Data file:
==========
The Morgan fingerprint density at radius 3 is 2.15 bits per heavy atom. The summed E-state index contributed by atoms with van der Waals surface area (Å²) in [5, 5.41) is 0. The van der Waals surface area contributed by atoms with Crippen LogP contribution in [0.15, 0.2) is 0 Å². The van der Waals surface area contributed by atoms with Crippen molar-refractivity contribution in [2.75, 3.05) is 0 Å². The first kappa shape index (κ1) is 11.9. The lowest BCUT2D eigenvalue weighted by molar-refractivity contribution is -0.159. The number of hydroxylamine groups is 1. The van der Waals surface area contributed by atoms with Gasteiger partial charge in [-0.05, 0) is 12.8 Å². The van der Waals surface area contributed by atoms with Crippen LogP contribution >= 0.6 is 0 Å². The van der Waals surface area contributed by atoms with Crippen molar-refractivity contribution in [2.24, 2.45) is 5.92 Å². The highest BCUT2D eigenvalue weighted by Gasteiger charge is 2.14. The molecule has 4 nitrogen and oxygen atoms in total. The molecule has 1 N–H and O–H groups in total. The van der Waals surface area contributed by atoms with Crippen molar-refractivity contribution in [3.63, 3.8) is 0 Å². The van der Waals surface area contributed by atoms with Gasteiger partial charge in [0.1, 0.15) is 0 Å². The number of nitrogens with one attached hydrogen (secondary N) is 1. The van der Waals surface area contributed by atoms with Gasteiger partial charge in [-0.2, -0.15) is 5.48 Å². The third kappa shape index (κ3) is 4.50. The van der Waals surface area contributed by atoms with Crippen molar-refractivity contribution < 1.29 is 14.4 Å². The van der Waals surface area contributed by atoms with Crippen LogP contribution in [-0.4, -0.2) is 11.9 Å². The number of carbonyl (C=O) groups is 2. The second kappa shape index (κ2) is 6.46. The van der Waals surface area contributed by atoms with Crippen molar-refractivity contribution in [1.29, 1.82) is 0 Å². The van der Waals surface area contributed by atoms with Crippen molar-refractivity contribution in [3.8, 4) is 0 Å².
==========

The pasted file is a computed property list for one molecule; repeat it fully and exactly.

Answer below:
The Morgan fingerprint density at radius 3 is 2.15 bits per heavy atom. The summed E-state index contributed by atoms with van der Waals surface area (Å²) in [5, 5.41) is 0. The van der Waals surface area contributed by atoms with Crippen LogP contribution in [0.15, 0.2) is 0 Å². The van der Waals surface area contributed by atoms with Crippen molar-refractivity contribution in [2.75, 3.05) is 0 Å². The first kappa shape index (κ1) is 11.9. The lowest BCUT2D eigenvalue weighted by molar-refractivity contribution is -0.159. The number of hydroxylamine groups is 1. The van der Waals surface area contributed by atoms with Gasteiger partial charge in [-0.05, 0) is 12.8 Å². The van der Waals surface area contributed by atoms with Crippen LogP contribution >= 0.6 is 0 Å². The van der Waals surface area contributed by atoms with Crippen molar-refractivity contribution in [2.24, 2.45) is 5.92 Å². The highest BCUT2D eigenvalue weighted by Gasteiger charge is 2.14. The molecule has 4 nitrogen and oxygen atoms in total. The molecule has 1 N–H and O–H groups in total. The van der Waals surface area contributed by atoms with Crippen molar-refractivity contribution in [3.63, 3.8) is 0 Å². The van der Waals surface area contributed by atoms with Gasteiger partial charge in [0.1, 0.15) is 0 Å². The number of nitrogens with one attached hydrogen (secondary N) is 1. The van der Waals surface area contributed by atoms with Gasteiger partial charge in [-0.2, -0.15) is 5.48 Å². The third kappa shape index (κ3) is 4.50. The van der Waals surface area contributed by atoms with Crippen molar-refractivity contribution < 1.29 is 14.4 Å². The van der Waals surface area contributed by atoms with Crippen LogP contribution in [-0.4, -0.2) is 11.9 Å². The number of carbonyl (C=O) groups is 2. The second kappa shape index (κ2) is 6.46. The van der Waals surface area contributed by atoms with Crippen molar-refractivity contribution in [1.29, 1.82) is 0 Å². The van der Waals surface area contributed by atoms with Crippen molar-refractivity contribution in [3.8, 4) is 0 Å².